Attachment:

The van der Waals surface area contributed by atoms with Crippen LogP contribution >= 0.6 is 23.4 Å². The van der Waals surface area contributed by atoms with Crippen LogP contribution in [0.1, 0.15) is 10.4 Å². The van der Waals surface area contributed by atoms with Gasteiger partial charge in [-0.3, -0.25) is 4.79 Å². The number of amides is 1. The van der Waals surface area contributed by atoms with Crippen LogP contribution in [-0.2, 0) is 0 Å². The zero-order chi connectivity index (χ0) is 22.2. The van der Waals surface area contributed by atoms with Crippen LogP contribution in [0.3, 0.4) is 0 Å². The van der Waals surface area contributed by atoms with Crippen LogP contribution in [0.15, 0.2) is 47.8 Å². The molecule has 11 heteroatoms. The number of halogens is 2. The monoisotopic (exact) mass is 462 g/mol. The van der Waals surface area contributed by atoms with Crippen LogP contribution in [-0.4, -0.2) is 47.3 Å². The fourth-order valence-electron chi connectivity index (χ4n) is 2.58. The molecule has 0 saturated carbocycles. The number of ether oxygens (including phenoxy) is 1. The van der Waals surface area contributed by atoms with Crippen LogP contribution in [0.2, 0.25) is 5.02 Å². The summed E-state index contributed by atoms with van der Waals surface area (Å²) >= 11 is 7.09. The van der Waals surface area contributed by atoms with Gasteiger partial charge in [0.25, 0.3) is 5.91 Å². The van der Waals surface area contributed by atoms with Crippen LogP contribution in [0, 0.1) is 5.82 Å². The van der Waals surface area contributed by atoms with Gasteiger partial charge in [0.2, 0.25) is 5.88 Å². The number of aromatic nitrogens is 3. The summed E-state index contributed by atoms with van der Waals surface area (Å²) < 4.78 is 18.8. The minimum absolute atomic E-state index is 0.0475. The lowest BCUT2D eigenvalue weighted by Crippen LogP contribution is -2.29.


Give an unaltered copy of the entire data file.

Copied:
The van der Waals surface area contributed by atoms with Crippen LogP contribution >= 0.6 is 23.4 Å². The van der Waals surface area contributed by atoms with Crippen LogP contribution in [0.1, 0.15) is 10.4 Å². The van der Waals surface area contributed by atoms with Gasteiger partial charge in [-0.3, -0.25) is 4.79 Å². The number of amides is 1. The van der Waals surface area contributed by atoms with Crippen LogP contribution in [-0.2, 0) is 0 Å². The zero-order chi connectivity index (χ0) is 22.2. The van der Waals surface area contributed by atoms with Crippen LogP contribution in [0.3, 0.4) is 0 Å². The van der Waals surface area contributed by atoms with Crippen LogP contribution in [0.15, 0.2) is 47.8 Å². The molecule has 11 heteroatoms. The number of halogens is 2. The monoisotopic (exact) mass is 462 g/mol. The van der Waals surface area contributed by atoms with Crippen LogP contribution in [-0.4, -0.2) is 47.3 Å². The fourth-order valence-electron chi connectivity index (χ4n) is 2.58. The molecule has 0 saturated carbocycles. The number of ether oxygens (including phenoxy) is 1. The van der Waals surface area contributed by atoms with Crippen LogP contribution in [0.2, 0.25) is 5.02 Å². The summed E-state index contributed by atoms with van der Waals surface area (Å²) >= 11 is 7.09. The van der Waals surface area contributed by atoms with Gasteiger partial charge in [0.25, 0.3) is 5.91 Å². The van der Waals surface area contributed by atoms with Crippen LogP contribution in [0, 0.1) is 5.82 Å². The van der Waals surface area contributed by atoms with Gasteiger partial charge in [0.2, 0.25) is 5.88 Å². The number of aromatic nitrogens is 3. The summed E-state index contributed by atoms with van der Waals surface area (Å²) < 4.78 is 18.8. The minimum absolute atomic E-state index is 0.0475. The lowest BCUT2D eigenvalue weighted by Crippen LogP contribution is -2.29.